• I sat across the aisle
  • From the shorthaired, brown-skinned girl in the plaid dress.

  • She slumped in her seat reeling before the first stop.
  • Feeling the old experience.
  • Folding herself into a ball.
  • She said it was flu but it wasn't.
  • The rest of us knew.

  • The Klansmen were there, too.
  • Had she sensed what would be?
  • Does whispered hate wait forever?
  • It was there. In every parking lot we pulled into,
  • Waiting.

  • "Don't get out of the van," they ordered.
  • Venom on their tongues.
  • "Can we get take-out," I, the white one, asked?
  • "Can I and one other use your restroom?"
  • "Yir with them ain't ya? Get out of this parking lot.
  • We have a private party in here.
  • "And so it was except for McDonalds.
  • From Dallas, Texas to Washington, D. C. on the interstate. Then was now
  • Same power.
  • Same hyenas shepherding
  • The end of the road stop
  • Same show, blacks in a big car, using the side of the road.

  • There are challenges, colleges,
  • Opportunities to be middle class
  • If you walked the line and were bootstrap
  • At the same time.

  • Except for this
  • Dr. Martin Luther King, Jr. weekend?
  • Are we on the downslope of hate?
  • Ask the ADL, Ask Klanwatch.
  • Ask her."

(Bernstein, Joan Dresner)
  • This poem is significant in its own right because it describes the hardship of the girl time getting into Little Rock. This was the most pivitol moment in Civil Rights movement where blacks and whites can finally learn together in a public school system insegerated. It also shows the cruelty of people to one another just because of the color of skin and her and others hardship to be equal.

  • .external image AP6810160132.jpg

This is a picture of the Olympics with two African Americans lifting their black gloves signifying that they are representing Black Power. African Americans were treated as people who were not recognized so in this event African Americans were given recognition through the accomplishments of these two athletes.


This is a picture of the March on Washington. In the front are civil rights leaders. The enormous crowd is holding tons of signs as they march to Washington D.C. They are in search of desegregation and rights equal to white people. Using a march demonstrates they are committed to their cause to sacrifice time and energy to a cause that they thoroughly believe in. These marchers faced oppposition as they marched. The KKK was the biggest opposer of the march. Even JFK didn't want them to complete the march because he feared that it might make the legislators oppose the civil rights laws.They met at the Lincoln Memorial, which is significant because they wanted to finish what President Lincoln had started about 100 years ago.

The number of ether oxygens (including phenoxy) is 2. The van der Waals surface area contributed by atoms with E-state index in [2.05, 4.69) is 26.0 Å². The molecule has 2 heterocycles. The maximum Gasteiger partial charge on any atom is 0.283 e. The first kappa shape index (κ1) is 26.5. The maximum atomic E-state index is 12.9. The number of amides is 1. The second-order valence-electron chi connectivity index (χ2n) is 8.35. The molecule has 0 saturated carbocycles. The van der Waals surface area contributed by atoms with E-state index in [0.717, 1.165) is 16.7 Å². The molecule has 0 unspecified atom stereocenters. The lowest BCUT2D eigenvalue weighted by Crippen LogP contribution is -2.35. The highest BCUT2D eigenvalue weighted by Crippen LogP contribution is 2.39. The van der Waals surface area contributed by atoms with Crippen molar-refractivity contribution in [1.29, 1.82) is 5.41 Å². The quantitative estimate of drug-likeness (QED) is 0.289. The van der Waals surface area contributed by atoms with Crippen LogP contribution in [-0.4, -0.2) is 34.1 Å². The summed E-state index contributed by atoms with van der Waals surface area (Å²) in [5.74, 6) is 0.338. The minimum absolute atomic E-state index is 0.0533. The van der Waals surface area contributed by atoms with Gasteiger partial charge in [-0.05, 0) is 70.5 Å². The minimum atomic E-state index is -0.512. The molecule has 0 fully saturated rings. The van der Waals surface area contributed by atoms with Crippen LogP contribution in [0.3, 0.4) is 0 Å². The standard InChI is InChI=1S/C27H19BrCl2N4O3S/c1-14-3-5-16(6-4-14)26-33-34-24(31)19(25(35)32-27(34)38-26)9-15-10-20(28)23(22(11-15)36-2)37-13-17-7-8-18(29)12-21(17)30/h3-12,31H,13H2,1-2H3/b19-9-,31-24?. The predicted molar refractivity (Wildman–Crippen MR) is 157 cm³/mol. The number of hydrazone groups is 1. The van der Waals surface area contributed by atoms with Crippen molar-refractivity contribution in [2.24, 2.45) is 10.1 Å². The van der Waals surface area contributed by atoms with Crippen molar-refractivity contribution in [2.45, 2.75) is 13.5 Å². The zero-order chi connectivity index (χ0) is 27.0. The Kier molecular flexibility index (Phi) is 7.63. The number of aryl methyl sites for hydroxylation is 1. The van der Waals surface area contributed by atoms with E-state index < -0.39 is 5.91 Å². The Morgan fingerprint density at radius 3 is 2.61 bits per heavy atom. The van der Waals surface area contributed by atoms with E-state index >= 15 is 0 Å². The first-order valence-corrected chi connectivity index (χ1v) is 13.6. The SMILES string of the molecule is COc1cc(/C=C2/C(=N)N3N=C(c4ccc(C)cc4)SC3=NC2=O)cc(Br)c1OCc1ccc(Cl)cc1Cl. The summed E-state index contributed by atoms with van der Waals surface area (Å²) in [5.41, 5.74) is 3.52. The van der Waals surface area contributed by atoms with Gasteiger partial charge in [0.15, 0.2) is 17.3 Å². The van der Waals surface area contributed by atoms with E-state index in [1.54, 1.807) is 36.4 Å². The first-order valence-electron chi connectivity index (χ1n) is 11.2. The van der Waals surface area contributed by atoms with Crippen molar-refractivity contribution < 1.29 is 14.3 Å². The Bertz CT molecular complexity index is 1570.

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This is a picture of one of the Little Rock Nine. On September 25, 1957 Elizabeth Eckford walked to Little Rock High School in Arkansas and was surrounded by angry pro-segregation people. In the case Brown vs. Board of Education, Senator Brown would not let blacks integrate into his schools. So John F. Kennedy brought the 101st Airborne with tanks and weapons to let them in. This act demonstrates that African Americans would go through heated situations to get what they wanted. In this case it was free education without separation of colors. It also showed that they were not afraid of anything that stood in their way to equality.

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This is a picture of the Rosa Parks incident. At this time blacks were sent to the back of the bus when whites came in. Rosa Parks did not want to give up her seat. She was then arrested and that started to bus boycotts. Her act of rebellion stirred in thousand of African Americans and finally after the bus companies realized they needed the blacks to keep them running. So African Americans demonstrated that they will do whatever it takes to get equality. This picture of Rosa Parks represents the strength and the will that they had during the bus boycotts.

This is a portion of the great speech MLK gave on August 28 1963 in WashingtonDC. I believe this speech made America realize that Black-American people wanted to have the same rights and same treatment as a normal white person. Martin Luther King along with many other great leaders gave many speeches to the people who attended to show them that no matter what it will take; Black-Americans are willing to sacrifice anything to have that “Dream” of being equal and non-discriminated.

This video is on the Montgomery Bus Boycott. I believe this is a important time to Black-American people because this was the start of the end of segregation and discrimination for Black-Americans. MLK was a wise leader that follow or believed on Gandhi’s philosophy on civil disobedience. He drove his people to never revolt against any assaults towards them. Rosa Parks was arrested for not giving her seat to a white person. MLK then led the Montgomery Bus Boycott that lasted over a year, after this event, Congress found it unconstitutional to segregate buses, so they passed a law that allowed blacks to sit on the front.

Primary Documents:
“Letter from a Birmingham Jail” Martin Luther King Jr.